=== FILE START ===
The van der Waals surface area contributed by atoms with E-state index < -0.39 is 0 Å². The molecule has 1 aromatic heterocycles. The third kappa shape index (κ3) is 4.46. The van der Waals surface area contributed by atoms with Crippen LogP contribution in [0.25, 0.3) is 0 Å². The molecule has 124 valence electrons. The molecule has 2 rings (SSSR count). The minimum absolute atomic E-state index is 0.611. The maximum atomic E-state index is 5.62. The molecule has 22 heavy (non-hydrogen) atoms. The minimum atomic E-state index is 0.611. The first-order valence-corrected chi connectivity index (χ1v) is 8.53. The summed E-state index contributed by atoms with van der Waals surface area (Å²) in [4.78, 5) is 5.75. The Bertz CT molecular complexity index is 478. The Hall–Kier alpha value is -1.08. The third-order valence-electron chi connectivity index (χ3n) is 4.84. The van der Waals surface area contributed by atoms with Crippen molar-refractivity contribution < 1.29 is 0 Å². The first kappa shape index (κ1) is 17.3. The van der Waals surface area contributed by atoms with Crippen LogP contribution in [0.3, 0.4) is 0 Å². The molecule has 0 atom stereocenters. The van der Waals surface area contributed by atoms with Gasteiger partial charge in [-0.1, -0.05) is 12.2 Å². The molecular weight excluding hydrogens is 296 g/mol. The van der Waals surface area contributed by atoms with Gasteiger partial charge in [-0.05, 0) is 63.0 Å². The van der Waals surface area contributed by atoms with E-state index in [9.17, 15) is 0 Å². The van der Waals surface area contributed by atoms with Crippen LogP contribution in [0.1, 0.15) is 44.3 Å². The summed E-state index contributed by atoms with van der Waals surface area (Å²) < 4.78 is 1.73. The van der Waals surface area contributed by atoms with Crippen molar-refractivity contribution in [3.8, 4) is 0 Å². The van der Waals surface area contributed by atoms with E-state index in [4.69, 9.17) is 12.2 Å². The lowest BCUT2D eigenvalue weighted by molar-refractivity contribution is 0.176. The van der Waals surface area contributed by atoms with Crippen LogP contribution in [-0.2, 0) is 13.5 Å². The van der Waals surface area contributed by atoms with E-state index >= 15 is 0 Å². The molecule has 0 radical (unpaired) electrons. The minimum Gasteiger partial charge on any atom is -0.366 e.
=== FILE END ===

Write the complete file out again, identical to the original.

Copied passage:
The van der Waals surface area contributed by atoms with E-state index < -0.39 is 0 Å². The molecule has 1 aromatic heterocycles. The third kappa shape index (κ3) is 4.46. The van der Waals surface area contributed by atoms with Crippen LogP contribution in [0.25, 0.3) is 0 Å². The molecule has 124 valence electrons. The molecule has 2 rings (SSSR count). The minimum absolute atomic E-state index is 0.611. The maximum atomic E-state index is 5.62. The molecule has 22 heavy (non-hydrogen) atoms. The minimum atomic E-state index is 0.611. The first-order valence-corrected chi connectivity index (χ1v) is 8.53. The summed E-state index contributed by atoms with van der Waals surface area (Å²) in [4.78, 5) is 5.75. The Bertz CT molecular complexity index is 478. The Hall–Kier alpha value is -1.08. The third-order valence-electron chi connectivity index (χ3n) is 4.84. The van der Waals surface area contributed by atoms with Crippen molar-refractivity contribution < 1.29 is 0 Å². The first kappa shape index (κ1) is 17.3. The van der Waals surface area contributed by atoms with Crippen LogP contribution in [0.3, 0.4) is 0 Å². The molecule has 0 atom stereocenters. The van der Waals surface area contributed by atoms with Gasteiger partial charge in [-0.1, -0.05) is 12.2 Å². The molecular weight excluding hydrogens is 296 g/mol. The van der Waals surface area contributed by atoms with Gasteiger partial charge in [-0.05, 0) is 63.0 Å². The van der Waals surface area contributed by atoms with E-state index in [9.17, 15) is 0 Å². The van der Waals surface area contributed by atoms with Crippen LogP contribution in [0.1, 0.15) is 44.3 Å². The summed E-state index contributed by atoms with van der Waals surface area (Å²) < 4.78 is 1.73. The van der Waals surface area contributed by atoms with Crippen molar-refractivity contribution in [3.8, 4) is 0 Å². The van der Waals surface area contributed by atoms with E-state index in [4.69, 9.17) is 12.2 Å². The lowest BCUT2D eigenvalue weighted by molar-refractivity contribution is 0.176. The van der Waals surface area contributed by atoms with Crippen LogP contribution in [-0.2, 0) is 13.5 Å². The van der Waals surface area contributed by atoms with E-state index >= 15 is 0 Å². The molecule has 0 radical (unpaired) electrons. The minimum Gasteiger partial charge on any atom is -0.366 e.